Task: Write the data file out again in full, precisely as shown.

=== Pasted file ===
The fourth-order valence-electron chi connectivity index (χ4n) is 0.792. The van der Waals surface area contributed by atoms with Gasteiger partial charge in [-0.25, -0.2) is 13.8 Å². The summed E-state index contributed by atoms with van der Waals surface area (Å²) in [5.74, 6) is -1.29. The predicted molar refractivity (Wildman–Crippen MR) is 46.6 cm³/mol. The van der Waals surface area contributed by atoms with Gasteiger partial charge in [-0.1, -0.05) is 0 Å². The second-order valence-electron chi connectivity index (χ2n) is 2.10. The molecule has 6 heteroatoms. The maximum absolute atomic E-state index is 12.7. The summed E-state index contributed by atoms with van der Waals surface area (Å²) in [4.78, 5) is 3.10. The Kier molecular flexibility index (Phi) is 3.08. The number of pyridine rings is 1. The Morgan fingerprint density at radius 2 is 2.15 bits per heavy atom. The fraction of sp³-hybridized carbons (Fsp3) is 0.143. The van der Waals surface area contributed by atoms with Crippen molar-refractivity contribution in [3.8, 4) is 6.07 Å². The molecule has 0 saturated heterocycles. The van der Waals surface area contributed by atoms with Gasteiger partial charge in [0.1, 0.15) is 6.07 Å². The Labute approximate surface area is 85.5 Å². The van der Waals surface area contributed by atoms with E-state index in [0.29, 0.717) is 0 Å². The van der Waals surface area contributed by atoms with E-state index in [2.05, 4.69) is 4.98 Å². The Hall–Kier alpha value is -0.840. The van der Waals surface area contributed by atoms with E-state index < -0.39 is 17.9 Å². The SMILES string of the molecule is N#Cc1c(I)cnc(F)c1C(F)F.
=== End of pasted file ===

The fourth-order valence-electron chi connectivity index (χ4n) is 0.792. The van der Waals surface area contributed by atoms with Gasteiger partial charge in [-0.25, -0.2) is 13.8 Å². The summed E-state index contributed by atoms with van der Waals surface area (Å²) in [5.74, 6) is -1.29. The predicted molar refractivity (Wildman–Crippen MR) is 46.6 cm³/mol. The van der Waals surface area contributed by atoms with Gasteiger partial charge in [-0.1, -0.05) is 0 Å². The second-order valence-electron chi connectivity index (χ2n) is 2.10. The molecule has 6 heteroatoms. The maximum absolute atomic E-state index is 12.7. The summed E-state index contributed by atoms with van der Waals surface area (Å²) in [4.78, 5) is 3.10. The Kier molecular flexibility index (Phi) is 3.08. The number of pyridine rings is 1. The Morgan fingerprint density at radius 2 is 2.15 bits per heavy atom. The fraction of sp³-hybridized carbons (Fsp3) is 0.143. The van der Waals surface area contributed by atoms with Crippen molar-refractivity contribution in [3.8, 4) is 6.07 Å². The molecule has 0 saturated heterocycles. The van der Waals surface area contributed by atoms with Gasteiger partial charge in [0.1, 0.15) is 6.07 Å². The Labute approximate surface area is 85.5 Å². The van der Waals surface area contributed by atoms with E-state index in [0.29, 0.717) is 0 Å². The van der Waals surface area contributed by atoms with E-state index in [2.05, 4.69) is 4.98 Å². The Hall–Kier alpha value is -0.840. The van der Waals surface area contributed by atoms with E-state index < -0.39 is 17.9 Å². The SMILES string of the molecule is N#Cc1c(I)cnc(F)c1C(F)F.